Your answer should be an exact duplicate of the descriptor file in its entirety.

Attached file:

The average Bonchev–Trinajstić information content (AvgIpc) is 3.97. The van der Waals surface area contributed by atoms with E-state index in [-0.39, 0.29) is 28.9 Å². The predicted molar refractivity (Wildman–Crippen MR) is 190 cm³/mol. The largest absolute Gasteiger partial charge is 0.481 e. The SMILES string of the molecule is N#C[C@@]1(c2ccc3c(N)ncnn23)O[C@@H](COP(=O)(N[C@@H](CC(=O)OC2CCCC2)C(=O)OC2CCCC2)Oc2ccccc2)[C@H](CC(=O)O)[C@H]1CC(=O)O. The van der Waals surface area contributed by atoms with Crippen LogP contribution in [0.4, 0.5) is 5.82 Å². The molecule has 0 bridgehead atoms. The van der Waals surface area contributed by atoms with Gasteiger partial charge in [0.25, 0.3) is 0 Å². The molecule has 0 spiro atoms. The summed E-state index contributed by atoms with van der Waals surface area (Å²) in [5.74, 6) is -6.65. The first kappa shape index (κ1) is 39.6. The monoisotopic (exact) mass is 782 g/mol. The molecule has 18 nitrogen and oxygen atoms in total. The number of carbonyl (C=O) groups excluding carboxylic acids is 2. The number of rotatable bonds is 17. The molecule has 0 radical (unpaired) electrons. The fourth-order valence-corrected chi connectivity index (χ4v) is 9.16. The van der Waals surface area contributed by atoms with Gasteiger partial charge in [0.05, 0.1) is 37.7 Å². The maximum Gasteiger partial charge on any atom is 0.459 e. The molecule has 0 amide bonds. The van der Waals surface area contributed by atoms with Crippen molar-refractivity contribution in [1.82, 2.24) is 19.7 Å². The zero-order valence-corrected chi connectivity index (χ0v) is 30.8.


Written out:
The average Bonchev–Trinajstić information content (AvgIpc) is 3.97. The van der Waals surface area contributed by atoms with E-state index in [-0.39, 0.29) is 28.9 Å². The predicted molar refractivity (Wildman–Crippen MR) is 190 cm³/mol. The largest absolute Gasteiger partial charge is 0.481 e. The SMILES string of the molecule is N#C[C@@]1(c2ccc3c(N)ncnn23)O[C@@H](COP(=O)(N[C@@H](CC(=O)OC2CCCC2)C(=O)OC2CCCC2)Oc2ccccc2)[C@H](CC(=O)O)[C@H]1CC(=O)O. The van der Waals surface area contributed by atoms with Crippen LogP contribution in [0.4, 0.5) is 5.82 Å². The molecule has 0 bridgehead atoms. The van der Waals surface area contributed by atoms with Gasteiger partial charge in [0.25, 0.3) is 0 Å². The molecule has 0 spiro atoms. The summed E-state index contributed by atoms with van der Waals surface area (Å²) in [5.74, 6) is -6.65. The first kappa shape index (κ1) is 39.6. The monoisotopic (exact) mass is 782 g/mol. The molecule has 18 nitrogen and oxygen atoms in total. The number of carbonyl (C=O) groups excluding carboxylic acids is 2. The number of rotatable bonds is 17. The molecule has 0 radical (unpaired) electrons. The fourth-order valence-corrected chi connectivity index (χ4v) is 9.16. The van der Waals surface area contributed by atoms with Gasteiger partial charge in [0.05, 0.1) is 37.7 Å². The maximum Gasteiger partial charge on any atom is 0.459 e. The molecule has 0 amide bonds. The van der Waals surface area contributed by atoms with Crippen molar-refractivity contribution in [1.82, 2.24) is 19.7 Å². The zero-order valence-corrected chi connectivity index (χ0v) is 30.8.